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Catalonia

By John Mowat


Catalonia had a lot in common with other neighbouring Mediterranean areas between 2000 & 300 years ago. Some towns were founded by Iberians, Greeks & Carthaginians. It was called the Hispania, in Roman times, around 2000 years ago. After the fall of the Roman Empire it came under Visgothic rule. Between718 and 760 it was occupied by the Moors, from North Africa.

The Frankish Empire conquered Roussion, in neighbouring France,  in 760, extending the area around Barcelona as a buffer against Moorish rule.

Christianity replaced the Muslim rule, continuing later as part of the Kingdom of Aragon. The Moors controlled two thirds of Spain from 711 to 1085, half of Spain until 1246 and Granada, only, in the south until 1492.

The Catalan language and economy prospered in this period. Catalan became the language of present day Catalonia, Valencia, the Balearic Islands, Sardinia, Sicily and Naples. Spain became one of the main colonial powers in Europe after 1500, particularly in South America. It was involved in many wars and conflicts with France, England and Netherlands. The Spanish Armada was defeated by England, in 1588.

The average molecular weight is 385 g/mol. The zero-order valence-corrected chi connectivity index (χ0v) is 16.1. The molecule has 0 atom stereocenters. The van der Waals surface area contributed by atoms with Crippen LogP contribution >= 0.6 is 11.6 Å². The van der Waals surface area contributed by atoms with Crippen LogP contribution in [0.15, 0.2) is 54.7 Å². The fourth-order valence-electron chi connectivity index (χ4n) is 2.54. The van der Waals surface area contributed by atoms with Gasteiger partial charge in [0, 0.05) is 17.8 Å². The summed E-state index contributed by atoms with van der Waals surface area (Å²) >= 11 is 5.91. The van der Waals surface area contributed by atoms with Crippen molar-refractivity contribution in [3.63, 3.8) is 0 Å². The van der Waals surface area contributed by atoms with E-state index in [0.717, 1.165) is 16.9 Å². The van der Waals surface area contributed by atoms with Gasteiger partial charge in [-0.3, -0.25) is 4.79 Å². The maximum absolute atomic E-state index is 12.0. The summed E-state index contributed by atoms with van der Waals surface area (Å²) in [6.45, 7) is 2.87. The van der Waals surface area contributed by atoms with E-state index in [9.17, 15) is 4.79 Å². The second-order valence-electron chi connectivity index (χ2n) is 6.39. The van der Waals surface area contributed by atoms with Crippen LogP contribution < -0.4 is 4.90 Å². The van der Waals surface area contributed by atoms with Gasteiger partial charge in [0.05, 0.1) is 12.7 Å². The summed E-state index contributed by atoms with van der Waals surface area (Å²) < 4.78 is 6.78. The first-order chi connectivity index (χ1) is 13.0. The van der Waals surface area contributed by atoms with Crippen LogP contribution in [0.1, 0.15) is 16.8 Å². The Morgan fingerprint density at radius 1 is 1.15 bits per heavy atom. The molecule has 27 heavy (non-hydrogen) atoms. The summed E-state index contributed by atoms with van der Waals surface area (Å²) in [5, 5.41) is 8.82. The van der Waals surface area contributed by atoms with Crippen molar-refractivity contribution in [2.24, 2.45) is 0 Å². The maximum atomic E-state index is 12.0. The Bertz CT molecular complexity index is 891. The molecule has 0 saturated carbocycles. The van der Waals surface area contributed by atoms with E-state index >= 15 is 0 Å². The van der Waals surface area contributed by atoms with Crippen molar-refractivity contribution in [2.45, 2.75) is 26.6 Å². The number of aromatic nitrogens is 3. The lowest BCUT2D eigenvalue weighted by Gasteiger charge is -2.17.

Today’s Catalan language is much closer to French & Italian than it is to Castillian Spanish. Barcelona retained its own language and culture until the Spanish wars of Succession, during Napoleonic times. The Napoleonic occupation and war in Spain in the early 1800s began a period of political and economic turmoil, in Spain and Catalonia, as in much of the rest of Europe.

From around 1850, rapid economic growth took place along with industrialisation.This was considerably later than in UK, Germany and Northern Europe.   During the first third of the 20th century Catalonia gained and lost varying degrees of autonomy. Madrid, the Basque country and Catalonia fought hard to defend the second Spanish Republic in the later 1930s. The 1936 to 1938 civil war devastated these parts of Spain in particular. The Nazi hard right wing forces of Francisco Franco cancelled all the Spanish autonomous regions and brutally imposed Spanish language and culture. No mercy was shown to Catalonia & the Basque country, as their languages, traditions and cultures were discredited. The years after the Civil War, in Spain, along with the post war years were very difficult.The Spanish economy was destroyed and remained cut off by international trade boycotts.

Only by 1955, did the Catalan economy return to its 1936  levels. From 1959 to 1965 Spain experienced rapid economic growth as Franco’s hold weakened. Franco died in 1975, ending a long nightmare of Spanish dictatorship. The General Elections of 1977 restored a provisional administration.

In 1978 Catalonia voted overwhelmingly for the new democratic Spanish Constitution which again recognised Catalonian autonomy and language. Catalonia was thus approved as “a nationality”.

Catalonia

By HansenBCN – Own work, CC BY-SA 2.5, https://commons.wikimedia.org/w/index.php?curid=2539503